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His name’s not Jonah — but this Cape Cod man sure has something in common with the biblical figure now.

Commercial lobster diver Michael Packard was going about his business off the coast off Provincetown, Mass. when he was swallowed whole by a humpback whale — trapped in its gullet for nearly a minute before being coughed back up, according to a report.

Packard, 56, was about 35 feet below the surface near Herring Cove Beach at 8 a.m. Friday when the massive mammal tried to turn him into breakfast, the Cape Cod Times reported.

“All of a sudden, I felt this huge shove and the next thing I knew it was completely black,” Packard told the outlet. “I could sense I was moving, and I could feel the whale squeezing with the muscles in his mouth.”

Stunned, his first thought was that he’d been snapped up by a great white shark — and was done for.

“I was completely inside [the whale]; it was completely black,” Packard said. “I thought to myself, ‘there’s no way I’m getting out of here. I’m done, I’m dead. All I could think of was my boys, they’re 12 and 15 years old.”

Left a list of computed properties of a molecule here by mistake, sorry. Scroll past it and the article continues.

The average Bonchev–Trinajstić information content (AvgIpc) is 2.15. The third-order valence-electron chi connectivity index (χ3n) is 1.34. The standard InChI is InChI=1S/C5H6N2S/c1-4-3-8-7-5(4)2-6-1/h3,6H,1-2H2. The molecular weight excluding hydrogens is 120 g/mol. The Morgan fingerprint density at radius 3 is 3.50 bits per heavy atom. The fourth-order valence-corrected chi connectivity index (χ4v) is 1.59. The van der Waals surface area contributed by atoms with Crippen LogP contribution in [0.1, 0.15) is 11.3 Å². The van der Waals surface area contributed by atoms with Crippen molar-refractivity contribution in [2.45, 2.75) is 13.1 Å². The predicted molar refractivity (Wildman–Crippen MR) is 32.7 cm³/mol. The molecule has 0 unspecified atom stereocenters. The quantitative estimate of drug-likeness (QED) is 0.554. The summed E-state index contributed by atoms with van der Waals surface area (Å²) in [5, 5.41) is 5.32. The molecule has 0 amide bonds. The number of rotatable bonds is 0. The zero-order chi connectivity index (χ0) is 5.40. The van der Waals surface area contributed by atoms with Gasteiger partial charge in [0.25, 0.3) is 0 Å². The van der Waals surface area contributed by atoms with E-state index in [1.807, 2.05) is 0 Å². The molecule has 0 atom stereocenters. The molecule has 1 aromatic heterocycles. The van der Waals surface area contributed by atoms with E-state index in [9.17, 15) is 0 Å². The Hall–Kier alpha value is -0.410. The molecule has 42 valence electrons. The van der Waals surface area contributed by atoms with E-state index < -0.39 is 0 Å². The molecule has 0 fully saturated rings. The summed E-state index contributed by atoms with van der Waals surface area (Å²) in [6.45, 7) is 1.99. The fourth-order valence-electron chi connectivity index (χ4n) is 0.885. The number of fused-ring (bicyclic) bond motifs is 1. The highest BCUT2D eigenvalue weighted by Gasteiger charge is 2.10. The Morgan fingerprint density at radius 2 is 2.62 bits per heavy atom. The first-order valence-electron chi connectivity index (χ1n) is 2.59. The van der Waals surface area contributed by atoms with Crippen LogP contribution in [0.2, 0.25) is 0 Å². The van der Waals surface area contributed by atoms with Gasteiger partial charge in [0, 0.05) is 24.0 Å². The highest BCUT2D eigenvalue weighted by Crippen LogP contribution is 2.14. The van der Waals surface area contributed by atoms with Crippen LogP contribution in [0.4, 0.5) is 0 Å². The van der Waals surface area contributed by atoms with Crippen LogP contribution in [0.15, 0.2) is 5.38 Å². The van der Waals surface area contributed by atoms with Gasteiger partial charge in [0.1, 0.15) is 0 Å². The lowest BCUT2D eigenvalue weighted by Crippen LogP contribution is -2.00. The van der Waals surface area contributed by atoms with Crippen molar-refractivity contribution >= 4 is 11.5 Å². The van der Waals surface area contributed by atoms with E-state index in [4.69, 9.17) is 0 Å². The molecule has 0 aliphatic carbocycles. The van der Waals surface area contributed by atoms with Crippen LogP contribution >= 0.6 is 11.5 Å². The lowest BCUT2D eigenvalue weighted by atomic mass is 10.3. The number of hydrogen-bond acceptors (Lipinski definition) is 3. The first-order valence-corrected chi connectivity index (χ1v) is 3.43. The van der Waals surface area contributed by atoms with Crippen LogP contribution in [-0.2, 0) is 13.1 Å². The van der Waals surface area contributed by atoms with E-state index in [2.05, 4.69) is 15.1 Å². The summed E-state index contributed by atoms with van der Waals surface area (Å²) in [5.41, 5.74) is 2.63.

But when he realized he could feel no teeth, he began struggling and felt the whale shaking his head in discomfort, he said

Within 40 seconds the massive mammal spit him back out into the ocean.

“I saw light, and he started throwing his head side-to-side and the next thing I knew I was outside [in the water],” Packard said. “My first thought was I can’t believe I got out of that situation. My second thought was for how injured I was,” Packard said.

His boating pal, Josiah Mayo, saw water spraying as the sea creature surfaced and Packard was ejected, the Cape Cod paper reported.

He plucked Packard out of the sea, and rushed him to a hospital, where he was treated for soft tissue damage to his leg.

Amazingly, Packard said he feels just fine after his remarkable, Pinocchio-style getaway.

“I’m good overall,” he said.

Experts said the whale was likely a juvenile, didn’t mean to swallow him and may have mistaken him for another animal.

“Based on what was described this would have to be a mistake and an accident on the part of the humpback,” said Jooke Robbins, director of Humpback Whale Studies at the Center for Coastal Studies in Provincetown.

“It is not something I have heard happening before,” she said. “So many things would have had to happen to end up in the path of a feeding whale.”

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